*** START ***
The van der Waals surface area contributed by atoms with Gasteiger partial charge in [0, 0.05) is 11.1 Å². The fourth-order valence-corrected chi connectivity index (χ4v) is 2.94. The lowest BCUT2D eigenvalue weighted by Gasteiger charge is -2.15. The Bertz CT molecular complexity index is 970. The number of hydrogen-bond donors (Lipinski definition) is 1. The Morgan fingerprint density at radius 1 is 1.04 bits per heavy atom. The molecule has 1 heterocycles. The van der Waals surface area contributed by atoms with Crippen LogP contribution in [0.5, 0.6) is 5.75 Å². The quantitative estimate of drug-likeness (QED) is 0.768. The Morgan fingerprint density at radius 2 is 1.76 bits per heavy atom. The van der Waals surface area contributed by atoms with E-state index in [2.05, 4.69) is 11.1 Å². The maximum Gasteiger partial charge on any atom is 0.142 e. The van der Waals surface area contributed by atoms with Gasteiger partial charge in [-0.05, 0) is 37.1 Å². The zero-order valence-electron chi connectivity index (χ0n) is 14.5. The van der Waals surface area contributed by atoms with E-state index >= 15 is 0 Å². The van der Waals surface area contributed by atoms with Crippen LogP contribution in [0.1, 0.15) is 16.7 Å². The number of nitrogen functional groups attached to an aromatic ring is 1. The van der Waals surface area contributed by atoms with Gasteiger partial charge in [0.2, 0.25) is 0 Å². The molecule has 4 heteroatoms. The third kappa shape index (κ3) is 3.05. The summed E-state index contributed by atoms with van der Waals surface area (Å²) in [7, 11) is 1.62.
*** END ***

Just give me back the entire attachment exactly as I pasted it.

The van der Waals surface area contributed by atoms with Gasteiger partial charge in [0, 0.05) is 11.1 Å². The fourth-order valence-corrected chi connectivity index (χ4v) is 2.94. The lowest BCUT2D eigenvalue weighted by Gasteiger charge is -2.15. The Bertz CT molecular complexity index is 970. The number of hydrogen-bond donors (Lipinski definition) is 1. The Morgan fingerprint density at radius 1 is 1.04 bits per heavy atom. The molecule has 1 heterocycles. The van der Waals surface area contributed by atoms with Crippen LogP contribution in [0.5, 0.6) is 5.75 Å². The quantitative estimate of drug-likeness (QED) is 0.768. The Morgan fingerprint density at radius 2 is 1.76 bits per heavy atom. The van der Waals surface area contributed by atoms with E-state index in [2.05, 4.69) is 11.1 Å². The maximum Gasteiger partial charge on any atom is 0.142 e. The van der Waals surface area contributed by atoms with Gasteiger partial charge in [-0.05, 0) is 37.1 Å². The zero-order valence-electron chi connectivity index (χ0n) is 14.5. The van der Waals surface area contributed by atoms with E-state index >= 15 is 0 Å². The van der Waals surface area contributed by atoms with Crippen LogP contribution in [0.1, 0.15) is 16.7 Å². The number of nitrogen functional groups attached to an aromatic ring is 1. The van der Waals surface area contributed by atoms with Gasteiger partial charge in [0.2, 0.25) is 0 Å². The molecule has 4 heteroatoms. The third kappa shape index (κ3) is 3.05. The summed E-state index contributed by atoms with van der Waals surface area (Å²) in [7, 11) is 1.62.